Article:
Alder Burns wrote:The other big player in your ecosystem, as well as mine, and one which makes big constraints on design, is wildfire. In general wildfire resistant design gravitates toward wide spaceing, such that the canopies of mature trees don't touch, and minimal underbrush, so as to minimize the fire-ladder effect. You want a ground fire to be able to go through the grass and mulch layer and stay there rather than get into the tree tops.....the bark of mature trees of many species can resist such a low-intensity burn. In most parts of the West, it is not a question of avoiding or preventing all fire, but preparing for it when it comes. The only exception to this would be a tight, dense planting that is under continuous heavy irrigation, preferably by overhead sprinklers that can be run before (and hopefully during, but don't rely on grid power to do this) a wildfire event.
F Agricola wrote:
If you plant ‘companion’ plants (small shrubs, ground covers and vines) all at the same time, in the short term they will compete for nutrients and water, so this needs to be applied often during the early stages. However, as all the plants mature, they usually form a symbiosis and don’t need a lot of care afterwards. The understory plants, particularly ground covers, will act as an indicator when it’s too dry e.g. wilting, drooping so then it’s time for everything to receive deep watering.
Spacing of the ‘companion plants’ is fairly intuitive and should be far enough away from the major tree trunk to allow unhindered human access to everything and allow good air circulation for pest management.
William Bronson wrote:
I wonder if there is a biomass crop that would thrive in between the trees during the wet season, capturing the high water table, and holding it as mulch during the wet season.
Of course you are already doing this with the existing grasses, I'm not sure if any other plant would be better.
You mentioned comfrey, let me suggest sunchokes,which produce a crap load of biomass.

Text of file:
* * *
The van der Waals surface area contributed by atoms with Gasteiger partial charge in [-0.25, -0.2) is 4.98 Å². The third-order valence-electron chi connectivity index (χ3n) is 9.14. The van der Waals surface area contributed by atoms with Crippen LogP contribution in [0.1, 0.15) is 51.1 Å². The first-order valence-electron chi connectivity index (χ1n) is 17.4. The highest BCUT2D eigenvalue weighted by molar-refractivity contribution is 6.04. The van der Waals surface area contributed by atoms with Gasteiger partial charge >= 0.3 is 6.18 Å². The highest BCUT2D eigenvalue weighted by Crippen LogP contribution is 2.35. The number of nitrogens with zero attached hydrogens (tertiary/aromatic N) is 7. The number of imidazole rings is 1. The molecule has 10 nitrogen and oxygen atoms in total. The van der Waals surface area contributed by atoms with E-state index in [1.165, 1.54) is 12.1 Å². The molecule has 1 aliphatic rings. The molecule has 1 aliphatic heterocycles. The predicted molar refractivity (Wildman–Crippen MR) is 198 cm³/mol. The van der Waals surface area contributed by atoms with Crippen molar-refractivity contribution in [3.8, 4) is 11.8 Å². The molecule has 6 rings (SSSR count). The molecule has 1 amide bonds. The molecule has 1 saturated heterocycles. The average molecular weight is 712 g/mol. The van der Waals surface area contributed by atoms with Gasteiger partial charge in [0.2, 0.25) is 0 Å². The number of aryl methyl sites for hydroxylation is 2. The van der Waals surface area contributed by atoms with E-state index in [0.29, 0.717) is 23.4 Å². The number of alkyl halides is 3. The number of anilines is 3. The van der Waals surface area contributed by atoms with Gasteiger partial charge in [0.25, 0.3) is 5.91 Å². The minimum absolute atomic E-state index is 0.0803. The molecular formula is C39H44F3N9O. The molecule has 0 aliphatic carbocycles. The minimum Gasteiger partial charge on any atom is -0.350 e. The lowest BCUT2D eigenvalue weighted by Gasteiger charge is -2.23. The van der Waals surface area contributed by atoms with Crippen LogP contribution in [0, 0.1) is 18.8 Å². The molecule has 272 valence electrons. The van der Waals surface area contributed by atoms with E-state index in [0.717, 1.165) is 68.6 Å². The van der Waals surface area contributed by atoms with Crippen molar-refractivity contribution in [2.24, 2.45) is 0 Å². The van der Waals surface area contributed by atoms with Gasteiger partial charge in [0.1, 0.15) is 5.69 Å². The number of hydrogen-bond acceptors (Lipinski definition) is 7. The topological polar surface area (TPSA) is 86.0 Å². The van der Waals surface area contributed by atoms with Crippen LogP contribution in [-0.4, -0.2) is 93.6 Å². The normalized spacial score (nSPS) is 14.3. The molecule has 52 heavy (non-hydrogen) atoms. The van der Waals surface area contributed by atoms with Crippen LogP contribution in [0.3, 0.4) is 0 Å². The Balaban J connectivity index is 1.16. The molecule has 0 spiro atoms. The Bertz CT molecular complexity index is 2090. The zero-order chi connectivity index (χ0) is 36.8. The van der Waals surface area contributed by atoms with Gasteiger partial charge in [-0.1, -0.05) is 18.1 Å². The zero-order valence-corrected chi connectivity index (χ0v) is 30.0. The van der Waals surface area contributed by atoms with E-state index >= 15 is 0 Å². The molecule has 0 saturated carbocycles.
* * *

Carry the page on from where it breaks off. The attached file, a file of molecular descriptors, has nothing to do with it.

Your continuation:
Sure they spread, but only from the roots.
I find them manageable,but my scale is tiny compared to yours.
Lately I've been mulching paths with the stems to good effect
Tj Jefferson wrote: If those same "deep swales" happened to get a layer of clay on the bottom it would be terrible, just awful.
Bryant RedHawk wrote:hau F Agricola, I noticed some statements you made that I'm wondering where you got the information to make, please let me know where you read these.
1. "Canopy drip like is where the critical root zone exists."
* feeder roots are known to exist all along main roots even in mature trees, and it is also well known and documented that feeder roots extend far beyond the "drip line".
2. "A pseudo hugel could be made beside each tree to encourage Mycorrhizal production."
* Mycorrhizae are very specialized and only found around living root systems or inside living root systems. That means that they aren't going to be found in sticks, compost, dried lawn clippings or aged manure.
The main way mycorrhizae spread is by root interaction with the exomycorrhizae from one root, spreading to those in close proximity or via sporulation by human or other animal transport. Endomycorrhizae tend to attach spores to bacteria that then travel along a fungal network.
The other method of a plants roots finding mycorrhizae is via in ground spores.
* to the best of my current knowledge
James Landreth wrote:I've been wondering:
Longer term, I'd like to not have to water very often, or at all (say, maybe maximum one month deep watering). As I've mentioned, in summer things get REALLY hot and dry for quite a while (for me, "really hot" means 80's and up). Are there ground covers and shrubs that are drought tolerant enough to take that? I hesitate to do a lot of guild or companion planting as I don't want to have to irrigate the whole field forever and ever. I don't mind watering things to establishment, though. Do you have any ground covers or shrubs that you'd recommend?